The three residents of Harold had all walked round the house many times. They claimed that they did not know who owned it, nor had they been in it. Sometimes, they chased off the odd teenager looking to break in, or shooed away stray animals trying to find a home under the porch. The called the house by name, as one should when a thing’s name is known.  When someone asked about it, they merely shrugged and said it had always been empty. Most people didn’t press, but some asked if there was someone to contact about renting it, or if it was for sale. The answer was always the same, “I wouldn’t know.” For all that they said they had never even seen inside Fancy (the curtains had been drawn when the owners left, and had never been opened as far as anyone knew), they protected her, and watched over her.  None of them would admit it, but I suspect that they were the ones who pulled the stray weeds in the sidewalk or pulled off the ivy before it got hold. Whatever she was, whoever she belonged to, at present, Fancy was theirs.

This brings us to our three residents:  the grocer, the gas station owner and the post master.  These three men were a part of Harold as much as Harold was a part of them.  I think that one would cease to exist without the others.  They were reliable in that they were always there when people drove through, and that they never seemed to change.  Even their clothes looked slightly out of period, as if they had worn them for a very long time. This is the way of most small, out of the way towns though, and not especially remarkable. Even their names and occupations seemed slightly removed from the present.

The Post Master was called Barney. He wasn’t really the Post Master, merely the person who owned the building the post office was housed in. He received and sorted the small amount of mail that was sent to the post office boxes in Harold. The title of Post Master had stuck, however, and he wore it with pride. His given name was Barnaby, and old-fashioned sounding name that people had simplified over the years until all that was left was Barney. He was a solid man who was very conscious of his duty.  He was never late, and the first to volunteer for anything that needed doing. Granted, in this small town, that wasn’t much, but he strung up the Christmas lights and put out the Fourth of July decorations. The task of mowing the small park near the post office fell to him more often than not, and he did it without question or argument. People sometimes asked him why he worked so hard in such a tiny town, to which he replied, “Because it must be done, and who better to do it?”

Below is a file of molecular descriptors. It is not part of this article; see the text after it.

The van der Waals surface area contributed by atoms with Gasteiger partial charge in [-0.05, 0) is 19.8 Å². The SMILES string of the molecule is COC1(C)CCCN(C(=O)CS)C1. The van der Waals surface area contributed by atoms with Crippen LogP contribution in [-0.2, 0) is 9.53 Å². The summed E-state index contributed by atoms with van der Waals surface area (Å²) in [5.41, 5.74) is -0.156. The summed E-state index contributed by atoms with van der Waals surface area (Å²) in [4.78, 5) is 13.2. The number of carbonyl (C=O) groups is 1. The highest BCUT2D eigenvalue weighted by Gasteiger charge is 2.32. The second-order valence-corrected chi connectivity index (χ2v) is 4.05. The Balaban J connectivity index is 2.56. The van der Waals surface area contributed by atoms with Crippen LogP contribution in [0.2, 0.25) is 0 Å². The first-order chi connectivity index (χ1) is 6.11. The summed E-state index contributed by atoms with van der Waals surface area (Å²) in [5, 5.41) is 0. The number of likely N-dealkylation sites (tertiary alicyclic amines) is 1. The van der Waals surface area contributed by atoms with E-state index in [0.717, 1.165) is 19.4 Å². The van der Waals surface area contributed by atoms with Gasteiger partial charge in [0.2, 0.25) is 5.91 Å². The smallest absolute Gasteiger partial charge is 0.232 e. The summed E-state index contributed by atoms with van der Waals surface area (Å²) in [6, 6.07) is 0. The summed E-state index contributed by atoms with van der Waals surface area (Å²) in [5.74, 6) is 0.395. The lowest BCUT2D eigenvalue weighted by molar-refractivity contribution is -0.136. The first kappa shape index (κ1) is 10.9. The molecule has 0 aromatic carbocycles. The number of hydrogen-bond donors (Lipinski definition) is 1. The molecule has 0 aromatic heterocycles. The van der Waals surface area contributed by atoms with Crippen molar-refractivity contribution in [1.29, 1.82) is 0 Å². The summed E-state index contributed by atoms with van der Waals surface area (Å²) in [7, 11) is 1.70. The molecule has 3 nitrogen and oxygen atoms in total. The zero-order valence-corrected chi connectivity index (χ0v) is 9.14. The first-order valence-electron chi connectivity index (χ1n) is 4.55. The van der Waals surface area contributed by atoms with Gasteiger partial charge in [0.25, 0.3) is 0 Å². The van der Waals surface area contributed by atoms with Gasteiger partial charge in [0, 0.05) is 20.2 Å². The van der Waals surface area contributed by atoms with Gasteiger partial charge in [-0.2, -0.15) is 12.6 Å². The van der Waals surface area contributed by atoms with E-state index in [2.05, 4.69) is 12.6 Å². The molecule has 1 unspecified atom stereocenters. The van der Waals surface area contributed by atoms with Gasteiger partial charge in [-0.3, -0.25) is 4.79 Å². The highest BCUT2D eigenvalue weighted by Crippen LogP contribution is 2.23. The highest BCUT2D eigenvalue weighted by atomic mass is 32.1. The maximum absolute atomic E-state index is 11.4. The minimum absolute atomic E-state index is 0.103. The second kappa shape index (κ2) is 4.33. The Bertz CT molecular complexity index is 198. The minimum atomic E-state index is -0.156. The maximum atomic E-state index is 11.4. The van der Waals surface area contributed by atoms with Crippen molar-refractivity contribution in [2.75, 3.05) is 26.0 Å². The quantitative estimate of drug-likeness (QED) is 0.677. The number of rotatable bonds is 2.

Dermot, the grocer, was a pleasant man.  He was open and had a sunny disposition. He was just as likely to chat with you as sell you a carrot. The grocery store was small, and stocked an impressive array of fresh food.  The folks of the small valley flocked to it, even with the recent opening of a supermarket several towns over. Dermot could always be counted on to have whatever you needed in stock, no matter the season.  The only exception being that if you wanted something more along the lines of potato chips or tv dinners, you couldn’t find it on the shelves of Diarmuid’s. This was the name of the store, and come to it, also the name of the owner.  Diarmuid, like Barnaby, had slowly given in to the simplification of his name and become, to everyone outside the town of Harold, Dermot. His store still bore his name, though the letters on the awning were greatly faded.  Every so often, someone would ask him how to pronounce the store’s name (DEAR-muid,
muid – rhymes with squid) and where the name came from (a family name), and once in a blue moon, if that was his name. With that question, he would smile, pause, and answer simply, “It was the name of a man long ago.”  If the customer noticed that he had not answered the question, they never seemed to mind, for Diarmuid’s kind smile made it seem unimportant.

The gas station was owned and operated by Mack. He was a serious man, some might say dogged. He did his work with diligence and when it was done, he went home. You couldn’t call at the gas station even one minute after closing time and expect to find him there. In all the history these three men shared, he had never volunteered, or done anything outside of the things that were expected. While he was not what one might call a go-getter, his work was always done and done well.  No complaint could be made about his thoroughness or his commitment, even if the spirit was a bit lacking. Mack, like the others, had a name that had not withstood the test of time. Christened Cormag, which had then become Cormack, and finally landed on  Mack, he was worried that he would one day lose his name entirely and be “the gas station guy in Harold.”  Of course, the town had already gone through several names, so one day, he said grumpily, he might just be “that gas guy in the next town over.”